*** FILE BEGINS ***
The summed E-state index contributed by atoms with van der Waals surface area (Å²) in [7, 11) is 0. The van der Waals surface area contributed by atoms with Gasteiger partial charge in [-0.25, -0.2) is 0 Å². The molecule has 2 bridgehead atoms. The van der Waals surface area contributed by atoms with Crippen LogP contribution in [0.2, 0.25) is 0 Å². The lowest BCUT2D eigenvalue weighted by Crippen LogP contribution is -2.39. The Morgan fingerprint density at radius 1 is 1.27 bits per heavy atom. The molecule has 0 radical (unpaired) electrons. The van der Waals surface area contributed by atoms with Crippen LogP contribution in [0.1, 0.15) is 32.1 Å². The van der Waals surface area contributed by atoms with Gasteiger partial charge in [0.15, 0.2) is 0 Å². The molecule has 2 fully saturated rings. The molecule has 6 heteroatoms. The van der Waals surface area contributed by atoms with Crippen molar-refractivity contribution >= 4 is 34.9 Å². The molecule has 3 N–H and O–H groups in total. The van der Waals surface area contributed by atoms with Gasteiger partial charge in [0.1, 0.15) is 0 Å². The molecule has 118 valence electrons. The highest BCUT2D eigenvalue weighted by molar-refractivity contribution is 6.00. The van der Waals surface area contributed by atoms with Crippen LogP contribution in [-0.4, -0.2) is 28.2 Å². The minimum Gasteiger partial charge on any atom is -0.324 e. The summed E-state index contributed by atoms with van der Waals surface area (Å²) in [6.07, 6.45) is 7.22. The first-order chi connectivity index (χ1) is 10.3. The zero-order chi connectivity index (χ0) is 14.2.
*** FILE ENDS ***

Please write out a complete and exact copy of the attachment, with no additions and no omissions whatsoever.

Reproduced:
The summed E-state index contributed by atoms with van der Waals surface area (Å²) in [7, 11) is 0. The van der Waals surface area contributed by atoms with Gasteiger partial charge in [-0.25, -0.2) is 0 Å². The molecule has 2 bridgehead atoms. The van der Waals surface area contributed by atoms with Crippen LogP contribution in [0.2, 0.25) is 0 Å². The lowest BCUT2D eigenvalue weighted by Crippen LogP contribution is -2.39. The Morgan fingerprint density at radius 1 is 1.27 bits per heavy atom. The molecule has 0 radical (unpaired) electrons. The van der Waals surface area contributed by atoms with Crippen LogP contribution in [0.1, 0.15) is 32.1 Å². The van der Waals surface area contributed by atoms with Gasteiger partial charge in [0.15, 0.2) is 0 Å². The molecule has 2 fully saturated rings. The molecule has 6 heteroatoms. The van der Waals surface area contributed by atoms with Crippen molar-refractivity contribution >= 4 is 34.9 Å². The molecule has 3 N–H and O–H groups in total. The van der Waals surface area contributed by atoms with Gasteiger partial charge in [0.1, 0.15) is 0 Å². The molecule has 118 valence electrons. The highest BCUT2D eigenvalue weighted by molar-refractivity contribution is 6.00. The van der Waals surface area contributed by atoms with Crippen LogP contribution in [-0.4, -0.2) is 28.2 Å². The minimum Gasteiger partial charge on any atom is -0.324 e. The summed E-state index contributed by atoms with van der Waals surface area (Å²) in [6.07, 6.45) is 7.22. The first-order chi connectivity index (χ1) is 10.3. The zero-order chi connectivity index (χ0) is 14.2.